One day while a local genealogist gave a talk about American Memory, a presentation I also give, she mentioned a resource she knew I would want to see. I had never looked at that collection because I mistakenly didn't think it would be of interest.
So first, let me explain that American Memory "...provides free and open access through the Internet to written and spoken words, sound recordings, still and moving images, prints, maps, and sheet music that document the American experience. "
Prosperity and Thrift: The Coolidge Era and the Consumer Economy, 1921-1929 sounds like the last thing in the world I would want to look at. Probably about now you're wondering "what does this have to do with Women's History Month?"
So this collection is partially described as:
...a wide array of Library of Congress source materials from the 1920s that document the widespread prosperity of the Coolidge years, the nation's transition to a mass consumer economy, and the role of government in this transition. The collection includes nearly 150 selections from twelve collections of personal papers and two collections of institutional papers from the Manuscript Division; 74 books, pamphlets, and legislative documents from the General Collections, along with selections from 34 consumer and trade journals; 185 photographs from the Prints and Photographs Division and the Manuscript Division; and 5 short films and 7 audio selections of Coolidge speeches from the Motion Picture, Broadcasting, and Recorded Sound Division.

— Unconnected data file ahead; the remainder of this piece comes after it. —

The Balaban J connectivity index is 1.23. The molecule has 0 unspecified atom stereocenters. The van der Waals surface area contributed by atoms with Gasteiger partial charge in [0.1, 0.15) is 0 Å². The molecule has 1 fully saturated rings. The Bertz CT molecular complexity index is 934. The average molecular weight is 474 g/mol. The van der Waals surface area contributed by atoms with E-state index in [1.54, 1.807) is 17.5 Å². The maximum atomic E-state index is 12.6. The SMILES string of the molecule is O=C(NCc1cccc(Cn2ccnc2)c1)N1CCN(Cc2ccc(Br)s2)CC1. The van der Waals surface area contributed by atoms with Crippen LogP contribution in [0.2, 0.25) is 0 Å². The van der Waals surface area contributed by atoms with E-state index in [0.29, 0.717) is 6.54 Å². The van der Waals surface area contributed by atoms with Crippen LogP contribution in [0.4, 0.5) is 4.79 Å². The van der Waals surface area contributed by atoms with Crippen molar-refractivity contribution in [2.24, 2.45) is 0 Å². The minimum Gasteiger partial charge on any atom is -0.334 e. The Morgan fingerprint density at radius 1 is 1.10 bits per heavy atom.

Ok, so what?
Well if we just do a subject search on the keyword Women we receive hits like "Leisure-time activities of a selected group of farm women.." a look at the leisure activities of 1,066 farm women. Reading this dissertation can provide us with ideas for other documents out there documenting our farm women ancestors.
One of my favorites pamphlets in this collection is "The buying habits of small-town women" a survey done by an advertising firm in 1926. The Calvin Coolidge collection has photos, digitized documents, and more that paint a great social history picture of our ancestors during the 1920s.
Even if that doesn't impress you, American Memory has all kinds of digitized collections including former slave narratives and first person narratives. There's also collections for Women's History. At the very least check out Chronicling America, their digitized newspaper collection.
Take a second look at that familiar website you use. You never know what might be hidden, ready for you to explore.